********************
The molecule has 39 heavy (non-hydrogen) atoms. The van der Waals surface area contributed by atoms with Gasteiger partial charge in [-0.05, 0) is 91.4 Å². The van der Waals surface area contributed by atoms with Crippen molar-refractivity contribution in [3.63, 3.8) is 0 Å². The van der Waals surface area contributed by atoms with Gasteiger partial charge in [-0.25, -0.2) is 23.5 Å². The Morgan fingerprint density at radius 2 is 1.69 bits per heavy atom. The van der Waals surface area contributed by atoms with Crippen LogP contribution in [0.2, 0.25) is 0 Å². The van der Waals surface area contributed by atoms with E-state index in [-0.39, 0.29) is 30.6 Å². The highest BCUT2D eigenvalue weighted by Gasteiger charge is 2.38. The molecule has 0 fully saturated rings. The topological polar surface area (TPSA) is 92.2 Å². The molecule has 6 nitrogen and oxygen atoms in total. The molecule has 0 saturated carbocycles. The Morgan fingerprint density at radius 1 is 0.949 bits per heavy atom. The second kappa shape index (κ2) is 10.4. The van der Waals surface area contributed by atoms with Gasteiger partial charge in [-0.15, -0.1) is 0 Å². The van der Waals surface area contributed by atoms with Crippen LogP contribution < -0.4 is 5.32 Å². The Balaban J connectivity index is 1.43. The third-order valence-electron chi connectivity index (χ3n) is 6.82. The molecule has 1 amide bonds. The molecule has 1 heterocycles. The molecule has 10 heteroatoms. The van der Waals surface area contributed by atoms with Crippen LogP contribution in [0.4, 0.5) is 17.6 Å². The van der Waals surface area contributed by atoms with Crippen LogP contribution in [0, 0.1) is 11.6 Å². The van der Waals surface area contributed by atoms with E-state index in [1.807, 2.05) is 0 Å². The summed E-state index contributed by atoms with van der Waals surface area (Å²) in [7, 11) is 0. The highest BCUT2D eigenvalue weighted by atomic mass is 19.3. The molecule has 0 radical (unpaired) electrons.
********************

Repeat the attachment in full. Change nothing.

The molecule has 39 heavy (non-hydrogen) atoms. The van der Waals surface area contributed by atoms with Gasteiger partial charge in [-0.05, 0) is 91.4 Å². The van der Waals surface area contributed by atoms with Crippen molar-refractivity contribution in [3.63, 3.8) is 0 Å². The van der Waals surface area contributed by atoms with Gasteiger partial charge in [-0.25, -0.2) is 23.5 Å². The Morgan fingerprint density at radius 2 is 1.69 bits per heavy atom. The van der Waals surface area contributed by atoms with Crippen LogP contribution in [0.2, 0.25) is 0 Å². The van der Waals surface area contributed by atoms with E-state index in [-0.39, 0.29) is 30.6 Å². The highest BCUT2D eigenvalue weighted by Gasteiger charge is 2.38. The molecule has 0 fully saturated rings. The topological polar surface area (TPSA) is 92.2 Å². The molecule has 6 nitrogen and oxygen atoms in total. The molecule has 0 saturated carbocycles. The Morgan fingerprint density at radius 1 is 0.949 bits per heavy atom. The second kappa shape index (κ2) is 10.4. The van der Waals surface area contributed by atoms with Gasteiger partial charge in [-0.15, -0.1) is 0 Å². The van der Waals surface area contributed by atoms with Crippen LogP contribution < -0.4 is 5.32 Å². The Balaban J connectivity index is 1.43. The third-order valence-electron chi connectivity index (χ3n) is 6.82. The molecule has 1 amide bonds. The molecule has 1 heterocycles. The molecule has 10 heteroatoms. The van der Waals surface area contributed by atoms with Crippen LogP contribution in [0.4, 0.5) is 17.6 Å². The van der Waals surface area contributed by atoms with Crippen LogP contribution in [0, 0.1) is 11.6 Å². The van der Waals surface area contributed by atoms with E-state index in [1.807, 2.05) is 0 Å². The summed E-state index contributed by atoms with van der Waals surface area (Å²) in [7, 11) is 0. The highest BCUT2D eigenvalue weighted by atomic mass is 19.3. The molecule has 0 radical (unpaired) electrons.